Since generating content on large platforms is highly complex, readers as well as authors take advantage of organizing mechanisms when identifying articles of interest. There are three main possibilities to find articles on Wikipedia: categories, text search and hyperlinks. Frequent authors use additional devices such as lists of new articles, watchlists or lists of articles classified as needing improvement. Hyperlinks constitute an organizing principle that is indispensable to online peer production of a vast amount of information. They enable a non-hierarchical access and a nonlinear reading experience that are characteristic for wikis (Greenstein and Devereux (2009)). Meanwhile little research has been undertaken on the question how hyperlinks influence contributions in wikis. Wikipedia's rules determine hyperlinks between articles to be semantic links, that means links that are set according to important connections in meaning between the two subjects. The links need not to be reciprocal. The main guidelines on German Wikipedia say that an article must be readable without information from the linked pages. Within Wikipedia, links should point only to pages on technical terms or to pages that contain further information on topics that might be of particular interest to readers of the article. It is not compatible with Wikipedia's rules to set links just to attract attention to an article without embedding its subject into the text pointing to it.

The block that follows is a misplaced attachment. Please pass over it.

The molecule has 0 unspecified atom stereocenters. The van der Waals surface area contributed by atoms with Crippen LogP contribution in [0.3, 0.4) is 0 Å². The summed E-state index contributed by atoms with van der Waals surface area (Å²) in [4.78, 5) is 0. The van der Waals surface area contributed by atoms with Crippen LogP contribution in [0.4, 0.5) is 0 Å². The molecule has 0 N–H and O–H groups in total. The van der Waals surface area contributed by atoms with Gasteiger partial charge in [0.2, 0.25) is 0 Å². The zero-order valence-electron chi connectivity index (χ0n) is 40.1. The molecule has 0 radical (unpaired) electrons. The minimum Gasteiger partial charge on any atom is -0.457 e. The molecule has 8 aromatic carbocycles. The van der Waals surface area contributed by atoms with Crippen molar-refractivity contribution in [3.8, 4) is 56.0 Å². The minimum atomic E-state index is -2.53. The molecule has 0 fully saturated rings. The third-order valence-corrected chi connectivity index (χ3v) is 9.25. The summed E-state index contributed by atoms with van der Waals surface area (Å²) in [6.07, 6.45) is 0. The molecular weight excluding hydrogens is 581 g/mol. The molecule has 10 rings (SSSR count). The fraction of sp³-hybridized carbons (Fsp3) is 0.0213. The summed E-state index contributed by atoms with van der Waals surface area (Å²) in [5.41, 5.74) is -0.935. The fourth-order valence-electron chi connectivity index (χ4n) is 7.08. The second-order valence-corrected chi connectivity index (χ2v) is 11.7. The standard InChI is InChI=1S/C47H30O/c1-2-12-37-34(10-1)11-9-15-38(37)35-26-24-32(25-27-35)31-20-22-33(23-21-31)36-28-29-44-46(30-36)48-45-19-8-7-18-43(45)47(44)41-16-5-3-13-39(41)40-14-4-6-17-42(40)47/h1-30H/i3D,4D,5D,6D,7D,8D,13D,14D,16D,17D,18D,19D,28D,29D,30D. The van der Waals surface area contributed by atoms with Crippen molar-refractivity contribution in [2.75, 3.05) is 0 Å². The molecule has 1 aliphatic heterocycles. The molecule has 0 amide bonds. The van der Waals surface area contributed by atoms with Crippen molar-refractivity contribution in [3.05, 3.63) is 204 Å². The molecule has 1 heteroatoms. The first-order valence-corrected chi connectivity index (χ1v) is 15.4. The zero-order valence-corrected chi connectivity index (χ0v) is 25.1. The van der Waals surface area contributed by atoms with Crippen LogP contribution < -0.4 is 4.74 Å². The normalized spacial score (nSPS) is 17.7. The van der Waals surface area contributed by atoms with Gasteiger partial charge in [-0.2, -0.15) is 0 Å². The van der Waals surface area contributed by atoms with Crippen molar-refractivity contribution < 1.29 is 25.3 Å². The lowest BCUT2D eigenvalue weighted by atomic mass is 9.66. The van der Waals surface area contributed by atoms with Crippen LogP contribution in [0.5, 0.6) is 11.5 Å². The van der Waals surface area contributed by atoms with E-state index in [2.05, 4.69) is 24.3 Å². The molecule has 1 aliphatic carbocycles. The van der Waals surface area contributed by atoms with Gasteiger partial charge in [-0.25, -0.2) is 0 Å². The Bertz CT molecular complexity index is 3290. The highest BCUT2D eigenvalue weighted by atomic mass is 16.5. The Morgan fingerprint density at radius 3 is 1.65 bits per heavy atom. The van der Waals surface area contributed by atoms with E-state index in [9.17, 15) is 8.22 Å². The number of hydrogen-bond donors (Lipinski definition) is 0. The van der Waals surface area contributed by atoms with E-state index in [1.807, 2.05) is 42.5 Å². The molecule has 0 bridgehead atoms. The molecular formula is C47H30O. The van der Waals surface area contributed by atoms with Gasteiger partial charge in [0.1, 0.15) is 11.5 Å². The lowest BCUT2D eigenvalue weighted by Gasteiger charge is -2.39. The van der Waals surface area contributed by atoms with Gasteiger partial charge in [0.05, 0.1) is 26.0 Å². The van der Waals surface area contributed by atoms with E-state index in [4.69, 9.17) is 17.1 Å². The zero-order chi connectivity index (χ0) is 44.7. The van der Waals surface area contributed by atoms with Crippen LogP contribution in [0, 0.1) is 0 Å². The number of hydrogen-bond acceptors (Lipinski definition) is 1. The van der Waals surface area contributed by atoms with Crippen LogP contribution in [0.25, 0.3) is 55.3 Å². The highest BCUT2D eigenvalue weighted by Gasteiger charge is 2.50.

Hyperlinks on Wikipedia are generally regarded as a reliable source of information on semantic relations between words. They have been used extensively in linguistic research (see e.g. Medelyan et al. (2009)). Adafre and de Rikjke (2005) propose a procedure that automatically detects missing links between pages that should be linked given their relevance to each other. Taken together, this research suggests that hyperlinks on Wikipedia are generally set in accordance with the guidelines (see also Priedhorsky et al. (2007) on rapid detection of vandalism), but that the topics of articles on Wikipedia do not completely predetermine their link structure. The actual links depend on the dynamic content of an article and on the accuracy of linking. This implies that variations in centrality occur regularly and affect the navigation of readers and potential authors on a given set of articles. Our main hypotheses are that higher centrality is positively related to (1) contributions to an article and (2) contributions by new authors.